WASHINGTON (AP) — A World War I memorial in the shape of a 40-foot-tall cross can continue to stand on public land in Maryland, the Supreme Court ruled Thursday in an important decision about the use of religious symbols in American life.
The justices, ruling 7-2 in favor of the cross’ backers, said preserving a long-standing religious monument is very different from allowing the building of a new one. The court concluded that the nearly 100-year-old memorial’s presence on a grassy highway median doesn’t violate the First Amendment’s establishment clause, which prohibits the government from favoring one religion over others.
The case had been closely watched for its potential impact on other monuments. Defenders of the cross in Bladensburg, a suburb of the nation’s capital, had argued that a ruling against them could doom of hundreds of war memorials that use crosses to commemorate soldiers who died.
“The cross is undoubtedly a Christian symbol, but that fact should not blind us to everything else that the Bladensburg Cross has come to represent,” Justice Samuel Alito wrote.
“For some, that monument is a symbolic resting place for ancestors who never returned home. For others, it is a place for the community to gather and honor all veterans and their sacrifices to our Nation. For others still, it is a historical landmark. For many of these people, destroying or defacing the Cross that has stood undisturbed for nearly a century would not be neutral and would not further the ideals of respect and tolerance embodied in the First Amendment. For all these reasons, the Cross does not offend the Constitution,” he wrote.
Two of the court’s liberal justices, Stephen Breyer and Elena Kagan, both of whom are Jewish, joined their conservative colleagues in ruling for the cross.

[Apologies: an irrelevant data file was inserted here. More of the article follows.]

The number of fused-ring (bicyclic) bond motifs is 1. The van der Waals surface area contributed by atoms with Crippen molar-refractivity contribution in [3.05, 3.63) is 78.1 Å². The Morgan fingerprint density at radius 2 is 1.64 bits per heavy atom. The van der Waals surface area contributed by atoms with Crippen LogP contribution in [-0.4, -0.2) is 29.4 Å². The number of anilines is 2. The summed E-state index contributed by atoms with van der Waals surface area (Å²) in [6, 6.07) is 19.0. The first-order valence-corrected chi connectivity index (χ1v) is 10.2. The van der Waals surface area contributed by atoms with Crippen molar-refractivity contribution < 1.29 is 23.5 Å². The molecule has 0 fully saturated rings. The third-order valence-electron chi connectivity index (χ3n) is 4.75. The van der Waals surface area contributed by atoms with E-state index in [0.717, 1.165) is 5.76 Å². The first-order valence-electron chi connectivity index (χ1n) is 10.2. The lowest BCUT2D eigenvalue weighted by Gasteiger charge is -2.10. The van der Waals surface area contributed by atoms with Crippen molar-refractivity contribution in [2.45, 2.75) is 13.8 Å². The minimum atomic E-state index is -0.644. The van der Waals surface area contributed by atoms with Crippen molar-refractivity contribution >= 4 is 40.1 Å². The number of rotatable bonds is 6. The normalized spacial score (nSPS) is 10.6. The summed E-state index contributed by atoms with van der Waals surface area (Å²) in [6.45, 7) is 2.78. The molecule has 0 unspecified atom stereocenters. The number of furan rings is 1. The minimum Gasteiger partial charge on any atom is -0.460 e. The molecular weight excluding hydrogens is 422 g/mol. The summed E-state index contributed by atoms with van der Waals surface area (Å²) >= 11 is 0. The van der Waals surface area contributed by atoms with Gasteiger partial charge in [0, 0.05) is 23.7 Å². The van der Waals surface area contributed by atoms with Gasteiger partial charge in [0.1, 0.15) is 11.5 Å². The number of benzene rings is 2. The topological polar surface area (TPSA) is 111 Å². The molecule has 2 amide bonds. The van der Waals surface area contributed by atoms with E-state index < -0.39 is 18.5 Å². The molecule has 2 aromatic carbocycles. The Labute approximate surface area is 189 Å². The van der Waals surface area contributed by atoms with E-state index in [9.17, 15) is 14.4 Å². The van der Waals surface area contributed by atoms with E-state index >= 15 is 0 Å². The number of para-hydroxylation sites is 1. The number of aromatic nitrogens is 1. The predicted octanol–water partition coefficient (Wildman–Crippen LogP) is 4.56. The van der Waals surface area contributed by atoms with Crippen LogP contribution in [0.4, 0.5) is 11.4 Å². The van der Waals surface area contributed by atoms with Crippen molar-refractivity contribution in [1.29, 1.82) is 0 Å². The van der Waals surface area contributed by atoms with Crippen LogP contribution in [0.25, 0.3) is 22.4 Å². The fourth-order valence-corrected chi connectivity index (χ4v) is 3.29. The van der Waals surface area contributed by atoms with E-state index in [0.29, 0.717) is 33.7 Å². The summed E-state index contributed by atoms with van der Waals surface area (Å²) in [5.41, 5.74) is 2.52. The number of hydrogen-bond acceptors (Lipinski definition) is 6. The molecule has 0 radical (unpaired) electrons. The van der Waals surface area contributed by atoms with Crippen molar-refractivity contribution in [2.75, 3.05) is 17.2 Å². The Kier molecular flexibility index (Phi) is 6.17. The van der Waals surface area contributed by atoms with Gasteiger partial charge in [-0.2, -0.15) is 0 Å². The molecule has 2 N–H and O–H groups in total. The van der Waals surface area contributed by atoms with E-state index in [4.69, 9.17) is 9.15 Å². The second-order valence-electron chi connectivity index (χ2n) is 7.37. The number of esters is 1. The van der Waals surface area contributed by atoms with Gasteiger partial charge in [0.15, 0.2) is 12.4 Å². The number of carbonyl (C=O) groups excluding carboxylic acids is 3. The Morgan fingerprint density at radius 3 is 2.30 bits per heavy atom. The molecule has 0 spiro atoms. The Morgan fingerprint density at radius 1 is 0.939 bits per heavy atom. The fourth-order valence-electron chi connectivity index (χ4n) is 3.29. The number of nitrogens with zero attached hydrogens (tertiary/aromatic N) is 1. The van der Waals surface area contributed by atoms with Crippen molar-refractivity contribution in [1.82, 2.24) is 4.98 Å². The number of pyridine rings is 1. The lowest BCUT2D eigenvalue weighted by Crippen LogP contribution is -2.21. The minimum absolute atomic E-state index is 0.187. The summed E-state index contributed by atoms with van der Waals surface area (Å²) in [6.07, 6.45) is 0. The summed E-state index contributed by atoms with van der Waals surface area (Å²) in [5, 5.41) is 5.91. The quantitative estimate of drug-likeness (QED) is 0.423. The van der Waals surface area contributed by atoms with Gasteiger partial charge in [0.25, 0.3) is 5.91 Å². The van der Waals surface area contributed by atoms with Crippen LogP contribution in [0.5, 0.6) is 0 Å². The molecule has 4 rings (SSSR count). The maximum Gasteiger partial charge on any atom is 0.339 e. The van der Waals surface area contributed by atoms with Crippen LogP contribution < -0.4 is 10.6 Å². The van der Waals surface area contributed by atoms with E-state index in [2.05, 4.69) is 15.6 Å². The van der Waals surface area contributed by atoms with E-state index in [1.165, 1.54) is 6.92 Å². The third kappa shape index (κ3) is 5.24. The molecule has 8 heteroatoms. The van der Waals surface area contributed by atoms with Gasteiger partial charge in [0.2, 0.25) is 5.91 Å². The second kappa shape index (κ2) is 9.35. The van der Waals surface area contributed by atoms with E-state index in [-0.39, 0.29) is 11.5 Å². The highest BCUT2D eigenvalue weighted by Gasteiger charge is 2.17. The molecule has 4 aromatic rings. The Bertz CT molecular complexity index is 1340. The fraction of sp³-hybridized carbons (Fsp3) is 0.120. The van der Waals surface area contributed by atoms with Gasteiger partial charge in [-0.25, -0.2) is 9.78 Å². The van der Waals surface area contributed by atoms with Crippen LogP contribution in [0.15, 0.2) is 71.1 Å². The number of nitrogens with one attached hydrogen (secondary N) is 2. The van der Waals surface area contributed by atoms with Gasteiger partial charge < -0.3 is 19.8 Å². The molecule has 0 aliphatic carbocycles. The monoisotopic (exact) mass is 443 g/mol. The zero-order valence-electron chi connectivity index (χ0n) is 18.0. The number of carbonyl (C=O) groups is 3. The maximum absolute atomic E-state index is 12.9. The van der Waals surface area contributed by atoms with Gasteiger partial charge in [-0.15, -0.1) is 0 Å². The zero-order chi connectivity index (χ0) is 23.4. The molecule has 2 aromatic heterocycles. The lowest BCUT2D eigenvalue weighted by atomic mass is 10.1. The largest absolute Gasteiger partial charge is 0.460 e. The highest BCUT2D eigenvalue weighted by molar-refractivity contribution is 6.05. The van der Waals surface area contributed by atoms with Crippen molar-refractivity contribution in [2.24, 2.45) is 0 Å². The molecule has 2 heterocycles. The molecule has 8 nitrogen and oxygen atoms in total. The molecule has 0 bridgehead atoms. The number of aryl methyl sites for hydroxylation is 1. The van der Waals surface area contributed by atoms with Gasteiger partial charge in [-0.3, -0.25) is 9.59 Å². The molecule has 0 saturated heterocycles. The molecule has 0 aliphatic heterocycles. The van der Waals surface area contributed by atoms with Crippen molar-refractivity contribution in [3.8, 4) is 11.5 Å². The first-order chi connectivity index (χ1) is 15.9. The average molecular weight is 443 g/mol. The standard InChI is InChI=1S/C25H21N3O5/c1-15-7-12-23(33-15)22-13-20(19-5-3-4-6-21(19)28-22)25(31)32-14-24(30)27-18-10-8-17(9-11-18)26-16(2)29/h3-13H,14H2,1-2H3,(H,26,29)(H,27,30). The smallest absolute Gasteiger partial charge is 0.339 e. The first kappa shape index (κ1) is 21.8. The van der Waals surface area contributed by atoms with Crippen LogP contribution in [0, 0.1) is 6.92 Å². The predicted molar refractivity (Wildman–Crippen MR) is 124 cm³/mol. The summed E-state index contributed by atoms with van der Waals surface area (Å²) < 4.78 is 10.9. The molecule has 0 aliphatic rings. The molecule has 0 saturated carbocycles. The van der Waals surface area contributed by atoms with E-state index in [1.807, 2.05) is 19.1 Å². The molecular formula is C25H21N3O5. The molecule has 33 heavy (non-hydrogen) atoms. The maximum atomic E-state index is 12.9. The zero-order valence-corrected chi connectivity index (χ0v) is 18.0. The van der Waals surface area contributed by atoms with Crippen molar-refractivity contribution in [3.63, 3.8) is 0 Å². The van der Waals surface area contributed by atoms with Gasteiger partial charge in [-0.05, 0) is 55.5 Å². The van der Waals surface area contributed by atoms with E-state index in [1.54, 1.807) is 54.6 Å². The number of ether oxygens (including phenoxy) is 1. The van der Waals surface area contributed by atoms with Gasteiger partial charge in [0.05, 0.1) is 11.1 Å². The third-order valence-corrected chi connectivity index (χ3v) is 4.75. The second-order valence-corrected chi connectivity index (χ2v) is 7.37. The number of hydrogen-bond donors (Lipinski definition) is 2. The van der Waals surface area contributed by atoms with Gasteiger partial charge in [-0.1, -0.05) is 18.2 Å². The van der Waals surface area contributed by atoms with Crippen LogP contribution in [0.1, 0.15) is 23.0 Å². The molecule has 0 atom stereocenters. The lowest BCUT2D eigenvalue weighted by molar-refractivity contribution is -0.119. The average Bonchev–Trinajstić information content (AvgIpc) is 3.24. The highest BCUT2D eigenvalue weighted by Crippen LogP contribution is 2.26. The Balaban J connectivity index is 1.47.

Justices Sonia Sotomayor and Ruth Bader Ginsburg, who is also Jewish, dissented, with Ginsburg writing that “the principal symbol of Christianity around the world should not loom over public thoroughfares, suggesting official recognition of that religion’s paramountcy.” In all, seven of the nine justices wrote to explain their views in opinions that totaled over 80 pages.
The cross’ challengers included three area residents and the District of Columbia-based American Humanist Association, which includes atheists and agnostics. They argued that the cross, in a suburb near the nation’s capital, should be moved to private property or modified into a nonreligious monument such as a slab or obelisk.
Defenders included the American Legion, which raised money to build the monument honoring area residents who died in World War I. Other backers included the Trump administration and Maryland officials who took over maintenance of the cross nearly 60 years ago to preserve it and address traffic safety concerns.
Maryland officials had argued that the cross, sometimes called the “Peace Cross,” doesn’t violate the Constitution because it has a secular purpose and meaning.
In the past, similar monuments have met with a mixed fate at the high court.
On the same day in 2005, for example, the court upheld a Ten Commandments monument on the grounds of the Texas Capitol while striking down Ten Commandments displays in Kentucky courthouses.
After those rulings and others the Supreme Court has been criticized for being less than clear in explaining how to analyze so-called passive displays such as Maryland’s cross, that are challenged as violating the Constitution’s establishment clause.